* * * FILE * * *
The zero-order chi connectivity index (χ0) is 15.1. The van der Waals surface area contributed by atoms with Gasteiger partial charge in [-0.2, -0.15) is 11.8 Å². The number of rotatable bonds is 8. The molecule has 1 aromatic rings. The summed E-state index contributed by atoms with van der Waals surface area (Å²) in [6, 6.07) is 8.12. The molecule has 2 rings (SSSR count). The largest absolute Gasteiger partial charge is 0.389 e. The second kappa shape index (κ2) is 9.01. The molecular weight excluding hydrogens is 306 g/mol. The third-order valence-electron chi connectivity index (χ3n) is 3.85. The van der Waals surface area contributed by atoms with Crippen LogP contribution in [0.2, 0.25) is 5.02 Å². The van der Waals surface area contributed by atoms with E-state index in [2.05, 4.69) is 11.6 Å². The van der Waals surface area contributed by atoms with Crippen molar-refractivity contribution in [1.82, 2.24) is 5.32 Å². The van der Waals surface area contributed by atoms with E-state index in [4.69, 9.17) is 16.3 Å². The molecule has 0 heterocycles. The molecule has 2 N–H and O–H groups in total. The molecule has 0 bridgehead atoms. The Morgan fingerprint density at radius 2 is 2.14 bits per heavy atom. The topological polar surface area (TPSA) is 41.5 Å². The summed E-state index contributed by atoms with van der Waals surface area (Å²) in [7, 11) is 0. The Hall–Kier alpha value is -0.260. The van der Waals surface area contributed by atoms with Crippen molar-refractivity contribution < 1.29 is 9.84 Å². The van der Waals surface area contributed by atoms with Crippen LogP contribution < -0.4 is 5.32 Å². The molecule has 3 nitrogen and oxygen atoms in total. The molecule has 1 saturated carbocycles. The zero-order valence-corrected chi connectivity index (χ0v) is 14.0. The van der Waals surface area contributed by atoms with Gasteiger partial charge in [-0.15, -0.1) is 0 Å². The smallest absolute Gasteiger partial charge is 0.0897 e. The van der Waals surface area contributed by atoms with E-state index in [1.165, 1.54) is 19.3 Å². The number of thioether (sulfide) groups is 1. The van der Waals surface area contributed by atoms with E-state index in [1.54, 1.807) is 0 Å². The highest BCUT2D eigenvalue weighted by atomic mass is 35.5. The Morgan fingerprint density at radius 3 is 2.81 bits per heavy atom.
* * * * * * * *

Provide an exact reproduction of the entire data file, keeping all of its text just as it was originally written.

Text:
The zero-order chi connectivity index (χ0) is 15.1. The van der Waals surface area contributed by atoms with Gasteiger partial charge in [-0.2, -0.15) is 11.8 Å². The number of rotatable bonds is 8. The molecule has 1 aromatic rings. The summed E-state index contributed by atoms with van der Waals surface area (Å²) in [6, 6.07) is 8.12. The molecule has 2 rings (SSSR count). The largest absolute Gasteiger partial charge is 0.389 e. The second kappa shape index (κ2) is 9.01. The molecular weight excluding hydrogens is 306 g/mol. The third-order valence-electron chi connectivity index (χ3n) is 3.85. The van der Waals surface area contributed by atoms with Crippen LogP contribution in [0.2, 0.25) is 5.02 Å². The van der Waals surface area contributed by atoms with E-state index in [2.05, 4.69) is 11.6 Å². The van der Waals surface area contributed by atoms with Crippen molar-refractivity contribution in [1.82, 2.24) is 5.32 Å². The van der Waals surface area contributed by atoms with E-state index in [4.69, 9.17) is 16.3 Å². The molecule has 0 heterocycles. The molecule has 2 N–H and O–H groups in total. The molecule has 0 bridgehead atoms. The Morgan fingerprint density at radius 2 is 2.14 bits per heavy atom. The topological polar surface area (TPSA) is 41.5 Å². The summed E-state index contributed by atoms with van der Waals surface area (Å²) in [7, 11) is 0. The Hall–Kier alpha value is -0.260. The van der Waals surface area contributed by atoms with Crippen molar-refractivity contribution < 1.29 is 9.84 Å². The van der Waals surface area contributed by atoms with Crippen LogP contribution < -0.4 is 5.32 Å². The molecule has 3 nitrogen and oxygen atoms in total. The molecule has 1 saturated carbocycles. The zero-order valence-corrected chi connectivity index (χ0v) is 14.0. The van der Waals surface area contributed by atoms with Gasteiger partial charge in [-0.15, -0.1) is 0 Å². The smallest absolute Gasteiger partial charge is 0.0897 e. The van der Waals surface area contributed by atoms with E-state index in [1.165, 1.54) is 19.3 Å². The number of thioether (sulfide) groups is 1. The van der Waals surface area contributed by atoms with E-state index in [1.54, 1.807) is 0 Å². The highest BCUT2D eigenvalue weighted by atomic mass is 35.5. The Morgan fingerprint density at radius 3 is 2.81 bits per heavy atom.